SSc associated with worse outcomes in hospitalized COVID-19 patients
Risk was assessed by a composite score that combined several clinical measures
Hospitalized patients with COVID-19 are more likely to have worse outcomes if they also have systemic sclerosis (SSc), a study finds.
This risk was assessed by a composite score that combined several clinical measures, including in-hospital mortality, invasive mechanical ventilation to help with breathing, use of medications to raise blood pressure, acute kidney injury, and cardiac arrest. When analyzed individually, the variables didn’t show any differences between the two groups, however.
“Further studies are needed to establish a better understanding of the relationship between COVID-19 and SSc, particularly in terms of risk factors, complications, and outcomes,” the researchers wrote in “Outcomes in systemic sclerosis patients hospitalized with COVID-19: Insight from the National Inpatient Sample,” which was published in the Journal of Scleroderma and Related Disorders.
Also called scleroderma, SSc features scarring in the skin due to the excessive production of collagen, the main protein component of scar tissue. Scarring can also occur in internal organs, including the lungs, heart, kidney, and digestive tract.
People with SSc have a higher prevalence of infections than the general population, including lung infections like pneumonia. This suggests lung fibrosis may be a predisposing factor for pulmonary infections and may be associated with worse outcomes.
Both COVID-19 and SSc have an underlying autoimmune disturbance wherein the immune system mistakenly attacks the body’s own tissues, according to the researchers, so both diseases coexisting may contribute to worse outcomes from COVID-19.
Outcomes of SSc patients hospitalized for COVID-19
However, “the outcomes of SSc patients hospitalized with COVID-19 have not been well characterized,” wrote the researchers, who analyzed adults admitted to the hospital with a principal diagnosis of COVID-19 who were included in the National Inpatient Sample database from 2020. The goal was to analyze the impact of SSc on clinical outcomes and resource utilization of COVID-19 patients.
Of a total of 1,050,040 adults with a COVID-19 diagnosis, 775 (0.07%) had a secondary SSc diagnosis. These patients had a higher Elixhauser Comorbidity Index, a measure of the burden of coexisting disorders.
The proportion of women was significantly higher in the SSc group than in those without SSc (77.4% vs. 47.2%). Both peripheral vascular disease (8.4% vs 4.5%) — reduced blood circulation to a part of the body other than the heart and brain — and heart valve disease (7.1 vs. 3.9%) were also significantly more frequent in the SSc group. So were anemia (6.4% vs. 3.43%), a disorder that affects red blood cells, and underactive thyroid , or hypothyroidism (21.9% vs. 13.9%).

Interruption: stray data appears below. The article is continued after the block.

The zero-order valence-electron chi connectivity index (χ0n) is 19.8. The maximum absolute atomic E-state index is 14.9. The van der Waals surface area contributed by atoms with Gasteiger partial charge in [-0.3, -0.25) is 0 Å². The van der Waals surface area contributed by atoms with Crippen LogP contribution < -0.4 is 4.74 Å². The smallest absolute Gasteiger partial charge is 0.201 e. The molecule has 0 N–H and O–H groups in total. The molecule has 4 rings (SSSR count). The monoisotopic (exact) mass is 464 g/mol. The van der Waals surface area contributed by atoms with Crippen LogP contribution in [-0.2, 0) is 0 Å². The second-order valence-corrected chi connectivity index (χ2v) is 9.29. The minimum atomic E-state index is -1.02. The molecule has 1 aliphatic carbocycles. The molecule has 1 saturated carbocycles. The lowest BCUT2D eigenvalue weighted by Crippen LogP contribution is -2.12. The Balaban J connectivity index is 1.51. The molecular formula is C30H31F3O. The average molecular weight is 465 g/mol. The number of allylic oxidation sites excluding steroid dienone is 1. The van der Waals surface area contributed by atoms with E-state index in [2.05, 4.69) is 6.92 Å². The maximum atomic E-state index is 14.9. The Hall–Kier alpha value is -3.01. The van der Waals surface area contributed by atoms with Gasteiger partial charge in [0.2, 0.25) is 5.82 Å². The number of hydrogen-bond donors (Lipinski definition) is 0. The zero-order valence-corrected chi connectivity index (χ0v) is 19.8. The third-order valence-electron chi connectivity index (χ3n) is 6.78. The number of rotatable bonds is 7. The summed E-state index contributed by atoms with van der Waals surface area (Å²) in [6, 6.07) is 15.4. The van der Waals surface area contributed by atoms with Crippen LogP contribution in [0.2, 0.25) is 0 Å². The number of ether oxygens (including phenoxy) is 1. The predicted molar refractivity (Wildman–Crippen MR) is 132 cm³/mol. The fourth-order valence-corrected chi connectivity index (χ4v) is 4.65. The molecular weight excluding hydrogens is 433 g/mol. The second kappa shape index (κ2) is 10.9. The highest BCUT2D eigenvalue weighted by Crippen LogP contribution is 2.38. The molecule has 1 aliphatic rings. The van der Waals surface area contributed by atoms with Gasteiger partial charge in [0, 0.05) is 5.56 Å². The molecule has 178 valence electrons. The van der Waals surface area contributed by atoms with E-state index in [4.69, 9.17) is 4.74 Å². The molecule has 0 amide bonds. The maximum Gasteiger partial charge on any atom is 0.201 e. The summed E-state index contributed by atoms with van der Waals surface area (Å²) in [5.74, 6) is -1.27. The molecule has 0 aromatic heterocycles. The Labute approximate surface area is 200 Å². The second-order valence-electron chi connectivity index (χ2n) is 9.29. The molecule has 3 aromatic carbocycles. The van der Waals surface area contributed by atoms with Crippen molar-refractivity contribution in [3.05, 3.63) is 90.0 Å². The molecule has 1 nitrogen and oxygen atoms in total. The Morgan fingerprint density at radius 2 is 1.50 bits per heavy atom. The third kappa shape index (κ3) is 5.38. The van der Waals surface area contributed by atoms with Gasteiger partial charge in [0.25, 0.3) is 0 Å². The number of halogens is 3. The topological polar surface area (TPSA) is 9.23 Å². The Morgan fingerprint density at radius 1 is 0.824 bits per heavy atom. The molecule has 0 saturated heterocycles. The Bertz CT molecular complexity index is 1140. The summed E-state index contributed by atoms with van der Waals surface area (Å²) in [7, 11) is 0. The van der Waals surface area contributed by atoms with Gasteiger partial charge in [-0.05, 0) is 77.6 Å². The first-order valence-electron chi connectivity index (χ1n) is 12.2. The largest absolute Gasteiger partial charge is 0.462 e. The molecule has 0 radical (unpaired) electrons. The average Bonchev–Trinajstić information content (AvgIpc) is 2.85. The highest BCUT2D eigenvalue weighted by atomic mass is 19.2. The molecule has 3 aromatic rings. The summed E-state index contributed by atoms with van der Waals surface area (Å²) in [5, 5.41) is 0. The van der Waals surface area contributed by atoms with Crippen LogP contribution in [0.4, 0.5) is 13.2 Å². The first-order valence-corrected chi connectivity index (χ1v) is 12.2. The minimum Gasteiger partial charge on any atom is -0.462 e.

Those with both COVID-19 and SSc had a significantly lower prevalence of obesity (16.1% vs. 27.4%), diabetes (27.7 vs. 40.8%), and prior permanent use of implantable devices to treat heart conditions (0.6 vs. 3.6), however. SSc patients with COVID-19 did have a higher burden of interstitial lung disease — a group of diseases that feature lung inflammation and fibrosis — than those without COVID-19 (17.4% vs. 1.13%).
Although there were no statistically significant differences regarding individual disease outcomes, some measures were higher in people with SSc and COVID-19 compared to those without SSc. These included in-hospital mortality, use of medications to increase blood pressure, cardiac arrest, acute kidney injury, and requiring a visit to a health facility.
There were no differences between the two groups in the length of a hospital stay and hospital costs. The data indicate that worse outcomes with COVID-19 don’t lead to an increased healthcare burden, according to the researchers, who said more studies are needed.
The composite endpoint of major adverse events — which combines all clinical outcomes — was higher in participants with COVID-19 and SSc than in those without SSc, however. Specifically, COVID-19 patients with SSc were 1.52 times more likely to have adverse outcomes.
“This should be interpreted with caution as the individual outcomes did not differ significantly between the two groups,”wrote the researchers, who said the unknown vaccination status of participants was a limitation of the study. Also, “despite including a large total sample size, only 0.07% of the patients in this study had SSc,” said the researchers, who noted their results may be “underpowered to detect any significant differences between SSc patients and non-SSc patients with COVID-19 in … individual outcomes.”